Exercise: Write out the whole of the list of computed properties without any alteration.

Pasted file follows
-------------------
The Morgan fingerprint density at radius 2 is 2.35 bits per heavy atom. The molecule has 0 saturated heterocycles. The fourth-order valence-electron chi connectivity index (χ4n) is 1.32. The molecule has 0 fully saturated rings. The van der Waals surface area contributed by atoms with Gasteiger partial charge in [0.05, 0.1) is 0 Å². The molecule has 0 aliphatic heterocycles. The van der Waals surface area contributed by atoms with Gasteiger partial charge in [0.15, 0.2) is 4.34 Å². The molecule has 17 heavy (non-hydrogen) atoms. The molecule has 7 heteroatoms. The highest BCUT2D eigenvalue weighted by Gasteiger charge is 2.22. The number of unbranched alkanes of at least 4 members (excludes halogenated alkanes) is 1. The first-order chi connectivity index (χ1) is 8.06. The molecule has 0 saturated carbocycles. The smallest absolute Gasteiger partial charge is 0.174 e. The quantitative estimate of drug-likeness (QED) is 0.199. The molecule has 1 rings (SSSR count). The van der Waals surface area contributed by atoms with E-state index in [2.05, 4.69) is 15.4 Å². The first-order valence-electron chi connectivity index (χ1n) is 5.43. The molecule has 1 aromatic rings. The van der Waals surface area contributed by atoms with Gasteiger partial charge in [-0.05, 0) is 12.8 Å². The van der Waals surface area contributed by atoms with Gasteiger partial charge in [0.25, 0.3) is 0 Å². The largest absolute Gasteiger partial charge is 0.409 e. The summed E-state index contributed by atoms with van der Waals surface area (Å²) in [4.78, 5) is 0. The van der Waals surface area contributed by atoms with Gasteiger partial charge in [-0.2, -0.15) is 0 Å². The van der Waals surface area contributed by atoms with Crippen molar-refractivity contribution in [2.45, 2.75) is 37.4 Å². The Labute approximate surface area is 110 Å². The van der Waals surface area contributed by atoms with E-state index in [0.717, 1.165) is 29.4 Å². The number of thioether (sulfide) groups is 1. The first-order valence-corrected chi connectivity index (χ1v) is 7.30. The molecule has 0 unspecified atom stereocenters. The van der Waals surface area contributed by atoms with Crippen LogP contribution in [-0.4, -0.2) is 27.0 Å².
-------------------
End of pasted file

The Morgan fingerprint density at radius 2 is 2.35 bits per heavy atom. The molecule has 0 saturated heterocycles. The fourth-order valence-electron chi connectivity index (χ4n) is 1.32. The molecule has 0 fully saturated rings. The van der Waals surface area contributed by atoms with Gasteiger partial charge in [0.05, 0.1) is 0 Å². The molecule has 0 aliphatic heterocycles. The van der Waals surface area contributed by atoms with Gasteiger partial charge in [0.15, 0.2) is 4.34 Å². The molecule has 17 heavy (non-hydrogen) atoms. The molecule has 7 heteroatoms. The highest BCUT2D eigenvalue weighted by Gasteiger charge is 2.22. The number of unbranched alkanes of at least 4 members (excludes halogenated alkanes) is 1. The first-order chi connectivity index (χ1) is 8.06. The molecule has 0 saturated carbocycles. The smallest absolute Gasteiger partial charge is 0.174 e. The quantitative estimate of drug-likeness (QED) is 0.199. The molecule has 1 rings (SSSR count). The van der Waals surface area contributed by atoms with E-state index in [2.05, 4.69) is 15.4 Å². The first-order valence-electron chi connectivity index (χ1n) is 5.43. The molecule has 1 aromatic rings. The van der Waals surface area contributed by atoms with Gasteiger partial charge in [-0.05, 0) is 12.8 Å². The van der Waals surface area contributed by atoms with Gasteiger partial charge in [0.25, 0.3) is 0 Å². The largest absolute Gasteiger partial charge is 0.409 e. The summed E-state index contributed by atoms with van der Waals surface area (Å²) in [4.78, 5) is 0. The van der Waals surface area contributed by atoms with Gasteiger partial charge in [-0.2, -0.15) is 0 Å². The van der Waals surface area contributed by atoms with Crippen molar-refractivity contribution in [2.45, 2.75) is 37.4 Å². The Labute approximate surface area is 110 Å². The van der Waals surface area contributed by atoms with E-state index in [0.717, 1.165) is 29.4 Å². The number of thioether (sulfide) groups is 1. The first-order valence-corrected chi connectivity index (χ1v) is 7.30. The molecule has 0 unspecified atom stereocenters. The van der Waals surface area contributed by atoms with Crippen LogP contribution in [-0.4, -0.2) is 27.0 Å².